Officially known as the Standards and Privacy of Individually Identifiable Health Information. The HIPAA Privacy Rule concerns “national standards to protect individuals’ medical records and other personal health information. This rule requires organizations to implement safeguards to protect patient data.”
“The HIPAA Privacy Rule requires that covered entities apply appropriate administrative, technical, and physical safeguards to protect the privacy of protected health information (PHI), in any form. See 45 CFR 164.530(c). This means that covered entities must implement reasonable safeguards to limit incidental, and avoid prohibited, uses and disclosure of PHI, including in connection with the disposal of such information. In addition, the HIPAA Security Rule requires that covered entities implement policies and procedures for removal of electronic PHI from electronic media before the media are available for re-use. See 45 CFR 164.310(d)(2)(i) and (ii). Failing to implement reasonable safeguards to protect PHI in connection with disposal could result in impermissible disclosures of PHI.”
“In general, examples of proper disposal methods include, but are not limited to:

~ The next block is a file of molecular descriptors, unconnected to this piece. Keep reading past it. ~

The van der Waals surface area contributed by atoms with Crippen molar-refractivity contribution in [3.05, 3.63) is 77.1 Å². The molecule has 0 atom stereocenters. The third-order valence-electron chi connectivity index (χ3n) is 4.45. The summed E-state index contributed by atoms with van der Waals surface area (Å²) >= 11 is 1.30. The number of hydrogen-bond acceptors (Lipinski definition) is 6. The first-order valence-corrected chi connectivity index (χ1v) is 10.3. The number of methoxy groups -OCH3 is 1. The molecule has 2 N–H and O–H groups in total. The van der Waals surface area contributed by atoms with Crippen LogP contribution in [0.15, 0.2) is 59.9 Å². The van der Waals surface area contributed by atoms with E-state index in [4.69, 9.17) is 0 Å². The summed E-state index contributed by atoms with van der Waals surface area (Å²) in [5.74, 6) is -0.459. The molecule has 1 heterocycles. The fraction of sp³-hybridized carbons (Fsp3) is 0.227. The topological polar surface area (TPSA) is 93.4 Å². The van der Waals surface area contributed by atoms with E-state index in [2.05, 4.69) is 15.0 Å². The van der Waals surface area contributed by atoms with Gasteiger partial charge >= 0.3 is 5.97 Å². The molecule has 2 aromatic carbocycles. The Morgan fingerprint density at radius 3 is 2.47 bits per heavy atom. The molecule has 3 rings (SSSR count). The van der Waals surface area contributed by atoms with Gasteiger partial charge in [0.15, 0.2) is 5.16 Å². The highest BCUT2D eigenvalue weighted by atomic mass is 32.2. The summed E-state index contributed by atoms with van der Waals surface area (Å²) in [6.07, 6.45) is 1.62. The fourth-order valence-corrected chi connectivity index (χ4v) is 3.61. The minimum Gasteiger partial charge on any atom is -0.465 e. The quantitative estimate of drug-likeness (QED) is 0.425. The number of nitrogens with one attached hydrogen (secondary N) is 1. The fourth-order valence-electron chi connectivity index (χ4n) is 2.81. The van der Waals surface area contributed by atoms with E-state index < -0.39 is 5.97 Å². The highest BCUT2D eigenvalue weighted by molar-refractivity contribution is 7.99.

For more information on proper disposal of PHI, see this HHS HIPAA Security Series 3: Security Standards – Physical Safeguards – PDF. In addition, for practical information on how to handle sanitization of PHI throughout the information life cycle, readers may consult NIST SP 800-88, Guidelines for Media Sanitization. – PDF”
“No, unless the protected health information (PHI) has been rendered essentially unreadable, indecipherable, and otherwise cannot be reconstructed prior to being placed in the dumpster.” See 45 CFR 164.530(c) and 45 CFR 164.310(d)(2)(i)
“Yes, a covered entity may, but is not required to, hire a business associate to appropriately dispose of protected health information (PHI) on its behalf. In doing so, the covered entity must enter into a contract or other agreement with the business associate that requires the business associate, among other things, to appropriately safeguard the PHI through disposal. See 45 CFR 164.308(b), 164.314(a), 164.502(e), and 164.504(e).”
“Yes, but only if certain steps have been taken to remove the electronic protected health information (ePHI) stored on the computers or other media before disposal or reuse, or if the media itself is destroyed before its disposal. The HIPAA Security Rule requires that covered entities implement policies and procedures to address the final disposition of ePHI and/or the hardware or electronic media on which it is stored, as well as to implement procedures for removal of ePHI from electronic media before the media are made available for reuse. See 45 CFR 164.310(d)(2)(i) and (ii).